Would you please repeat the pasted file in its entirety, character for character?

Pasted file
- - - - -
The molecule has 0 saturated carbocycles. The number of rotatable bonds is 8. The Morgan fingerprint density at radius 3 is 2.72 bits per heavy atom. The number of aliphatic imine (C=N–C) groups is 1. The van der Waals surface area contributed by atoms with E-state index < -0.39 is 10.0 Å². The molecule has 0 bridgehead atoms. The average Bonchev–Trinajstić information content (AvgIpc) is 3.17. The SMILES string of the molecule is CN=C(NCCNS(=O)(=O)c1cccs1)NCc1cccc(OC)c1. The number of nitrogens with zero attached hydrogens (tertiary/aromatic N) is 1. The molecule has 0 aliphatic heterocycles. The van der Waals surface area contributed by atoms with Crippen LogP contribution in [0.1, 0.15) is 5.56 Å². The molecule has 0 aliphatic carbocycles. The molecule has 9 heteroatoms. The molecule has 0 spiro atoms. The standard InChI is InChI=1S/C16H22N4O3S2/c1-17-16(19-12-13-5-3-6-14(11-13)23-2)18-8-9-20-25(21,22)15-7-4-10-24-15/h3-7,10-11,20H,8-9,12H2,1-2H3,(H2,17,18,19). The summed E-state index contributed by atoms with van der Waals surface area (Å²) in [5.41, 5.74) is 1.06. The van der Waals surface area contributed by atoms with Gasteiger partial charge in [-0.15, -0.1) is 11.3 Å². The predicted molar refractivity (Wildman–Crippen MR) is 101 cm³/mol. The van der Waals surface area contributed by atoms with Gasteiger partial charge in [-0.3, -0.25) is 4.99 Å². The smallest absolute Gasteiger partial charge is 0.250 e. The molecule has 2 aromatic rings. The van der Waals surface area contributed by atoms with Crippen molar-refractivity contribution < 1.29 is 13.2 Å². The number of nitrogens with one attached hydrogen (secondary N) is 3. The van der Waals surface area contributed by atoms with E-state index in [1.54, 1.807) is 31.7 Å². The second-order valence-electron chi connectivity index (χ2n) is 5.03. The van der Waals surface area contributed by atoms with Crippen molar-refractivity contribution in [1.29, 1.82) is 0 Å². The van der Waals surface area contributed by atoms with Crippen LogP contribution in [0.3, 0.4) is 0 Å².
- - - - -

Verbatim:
The molecule has 0 saturated carbocycles. The number of rotatable bonds is 8. The Morgan fingerprint density at radius 3 is 2.72 bits per heavy atom. The number of aliphatic imine (C=N–C) groups is 1. The van der Waals surface area contributed by atoms with E-state index < -0.39 is 10.0 Å². The molecule has 0 bridgehead atoms. The average Bonchev–Trinajstić information content (AvgIpc) is 3.17. The SMILES string of the molecule is CN=C(NCCNS(=O)(=O)c1cccs1)NCc1cccc(OC)c1. The number of nitrogens with zero attached hydrogens (tertiary/aromatic N) is 1. The molecule has 0 aliphatic heterocycles. The van der Waals surface area contributed by atoms with Crippen LogP contribution in [0.1, 0.15) is 5.56 Å². The molecule has 0 aliphatic carbocycles. The molecule has 9 heteroatoms. The molecule has 0 spiro atoms. The standard InChI is InChI=1S/C16H22N4O3S2/c1-17-16(19-12-13-5-3-6-14(11-13)23-2)18-8-9-20-25(21,22)15-7-4-10-24-15/h3-7,10-11,20H,8-9,12H2,1-2H3,(H2,17,18,19). The summed E-state index contributed by atoms with van der Waals surface area (Å²) in [5.41, 5.74) is 1.06. The van der Waals surface area contributed by atoms with Gasteiger partial charge in [-0.15, -0.1) is 11.3 Å². The predicted molar refractivity (Wildman–Crippen MR) is 101 cm³/mol. The van der Waals surface area contributed by atoms with Gasteiger partial charge in [-0.3, -0.25) is 4.99 Å². The smallest absolute Gasteiger partial charge is 0.250 e. The molecule has 2 aromatic rings. The van der Waals surface area contributed by atoms with Crippen molar-refractivity contribution < 1.29 is 13.2 Å². The number of nitrogens with one attached hydrogen (secondary N) is 3. The van der Waals surface area contributed by atoms with E-state index in [1.54, 1.807) is 31.7 Å². The second-order valence-electron chi connectivity index (χ2n) is 5.03. The van der Waals surface area contributed by atoms with Crippen molar-refractivity contribution in [1.29, 1.82) is 0 Å². The van der Waals surface area contributed by atoms with Crippen LogP contribution in [0.3, 0.4) is 0 Å².